Reporter's Diary: Breathing life back into Wuhan bit by bit
Xu Xinchen

It's been almost a week since a travel ban lifted on Wuhan where I've been for 80 days.

As a journalist, I had relative freedom during the lockdown. For instance, I could always go out on the streets whenever I wanted. But most of the time, I'd rather not unless I really needed to catch up with interviews. Wuhan is a city of some ten million people, but all of a sudden, it was left only with empty streets and a hazy sky. Going out and seeing nothing almost destroyed me. When I saw crowds back at the city's most famous Han Street on April 8, I felt so happy. And of course, social distancing seems to be a bit more challenging now.

In an older district in downtown Wuhan, I saw dozens of people lining up at a snack shop that had just reopened during the first weekend after Wuhan was unlocked. Some say this specific shop invented a sensational dish – fried dumplings stuffed with Shaomai. I've never seen anything like this before, but it tasted good. Yet, I was not daring enough like other Wuhan locals to eat it on streets but rushed inside our van and indulged the oily snack.

A pork filling Shaomai dumpling being stuffed into a deep fried shell. Xu Xinchen/CGTN

A pork filling Shaomai dumpling being stuffed into a deep fried shell. Xu Xinchen/CGTN

While the snack shop saw only half of its usual traffic prior to the outbreak, the owner of the shop was filled with joy seeing people back.

"I never thought I would have so many customers back. They just all came. I feel relieved and I am happy," said owner Zhao Youzhi.

Many locals have told me that Wuhan people have a weak spot for food. As the lockdown eases in April, people even drove to the shop just to see if it had reopened.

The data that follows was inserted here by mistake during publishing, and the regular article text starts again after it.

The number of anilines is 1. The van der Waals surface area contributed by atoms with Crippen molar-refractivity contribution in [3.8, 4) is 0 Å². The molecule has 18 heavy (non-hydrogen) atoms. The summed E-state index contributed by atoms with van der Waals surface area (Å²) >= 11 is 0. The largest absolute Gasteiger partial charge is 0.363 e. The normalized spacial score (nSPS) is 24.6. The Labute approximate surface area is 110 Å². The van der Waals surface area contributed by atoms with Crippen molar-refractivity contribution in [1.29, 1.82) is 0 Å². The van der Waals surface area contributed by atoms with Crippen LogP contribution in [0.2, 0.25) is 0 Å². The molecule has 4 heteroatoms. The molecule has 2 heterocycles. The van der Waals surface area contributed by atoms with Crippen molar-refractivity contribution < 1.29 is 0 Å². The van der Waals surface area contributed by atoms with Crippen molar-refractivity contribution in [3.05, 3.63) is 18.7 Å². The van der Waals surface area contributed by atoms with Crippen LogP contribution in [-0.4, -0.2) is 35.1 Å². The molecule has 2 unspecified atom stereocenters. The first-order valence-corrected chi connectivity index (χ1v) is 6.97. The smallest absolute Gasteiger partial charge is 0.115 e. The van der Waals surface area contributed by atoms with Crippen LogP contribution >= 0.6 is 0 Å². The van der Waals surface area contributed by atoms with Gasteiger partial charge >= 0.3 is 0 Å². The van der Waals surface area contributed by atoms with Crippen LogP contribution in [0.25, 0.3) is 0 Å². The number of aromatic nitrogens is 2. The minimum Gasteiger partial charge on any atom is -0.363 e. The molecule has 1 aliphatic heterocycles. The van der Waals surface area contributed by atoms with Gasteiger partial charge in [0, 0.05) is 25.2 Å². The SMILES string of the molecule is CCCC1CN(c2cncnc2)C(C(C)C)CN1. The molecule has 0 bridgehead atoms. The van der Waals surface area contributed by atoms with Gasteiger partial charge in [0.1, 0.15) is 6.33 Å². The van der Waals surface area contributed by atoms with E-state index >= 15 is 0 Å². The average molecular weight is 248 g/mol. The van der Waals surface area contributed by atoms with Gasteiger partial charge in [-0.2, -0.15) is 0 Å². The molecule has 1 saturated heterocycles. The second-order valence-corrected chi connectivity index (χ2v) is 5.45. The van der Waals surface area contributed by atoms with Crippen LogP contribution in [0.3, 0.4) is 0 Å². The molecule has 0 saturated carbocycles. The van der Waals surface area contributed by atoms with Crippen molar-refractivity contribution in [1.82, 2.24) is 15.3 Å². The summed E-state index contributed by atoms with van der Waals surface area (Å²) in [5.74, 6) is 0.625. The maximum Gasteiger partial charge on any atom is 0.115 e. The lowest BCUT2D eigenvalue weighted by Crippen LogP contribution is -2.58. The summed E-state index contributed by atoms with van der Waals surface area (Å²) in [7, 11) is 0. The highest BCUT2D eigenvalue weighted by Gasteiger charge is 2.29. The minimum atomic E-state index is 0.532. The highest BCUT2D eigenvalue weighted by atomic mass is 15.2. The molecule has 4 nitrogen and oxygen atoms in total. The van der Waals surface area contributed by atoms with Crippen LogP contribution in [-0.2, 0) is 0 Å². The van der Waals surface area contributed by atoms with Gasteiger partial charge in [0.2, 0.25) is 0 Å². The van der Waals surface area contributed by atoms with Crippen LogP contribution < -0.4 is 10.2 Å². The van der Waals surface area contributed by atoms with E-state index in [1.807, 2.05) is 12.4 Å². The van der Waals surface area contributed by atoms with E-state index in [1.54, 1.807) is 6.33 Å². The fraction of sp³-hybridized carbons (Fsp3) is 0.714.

"I came here the day before yesterday but they were not open. They told me that they would open today," one man holding bags of the oily snack told us.

"I grew up in Wuhan but I work in another city. I have to travel back to work tomorrow. So I came to get some today," said a young woman.

But seeing so many people lining up on the narrow streets is worrisome. The owners told me that it is not easy to keep customers half a meter apart from each other, a distance recommended to prevent possible spread of the novel coronavirus. The day after I visited, they told me that they had to paint marks on the sidewalks to guide customers where to wait.

People line up to wait for their food. Xu Xinchen/CGTN

People line up to wait for their food. Xu Xinchen/CGTN

Hearing a sizzling oil pan and seeing the steam coming out of hot food are satisfying, but we still have to be vigilant. With the travel ban out of Wuhan lifted, it does not mean that doors are now wide open to residential compounds. I've heard that some communities are only allowing people to go out for a limited time and community workers have to keep an eye on residents' health status. Reinfections and asymptomatic patients still present risks.

"Before the reopening, we need to disinfect everything," said Chen Bo, the owner of a small restaurant in downtown Wuhan.

Yet, for small business owners like Chen, they face challenges from more than just the virus.

"There are some ingredients that we have to throw away," Chen said. "Then I have to make new plans and new menus, because many dishes are out of season now. In addition to the menu changes, I also need to sort things out about delivery services. It is a huge task. And it will take half a month or a month to get fully back on track."

During the lockdown, many restaurants were burning tens of thousands of dollars a month in salaries, utilities and rent, but with almost zero income.

People in Wuhan, however, have been pretty optimistic. Another business owner told me that as long as people are healthy and away from the deadly COVID-19, they can always find new ways to make money.

While medical workers on the front line are warriors defending humanity against the invisible intruder, regular people, especially those in Wuhan, should also be remembered for their contribution. An elite doctor from Beijing sent here to aid Wuhan once told CGTN that while the government and medical workers have their duties and responsibilities, the general public are also bearing their own duties and responsibilities.

(CGTN digital reporter Huang Yichang contributed to this story.)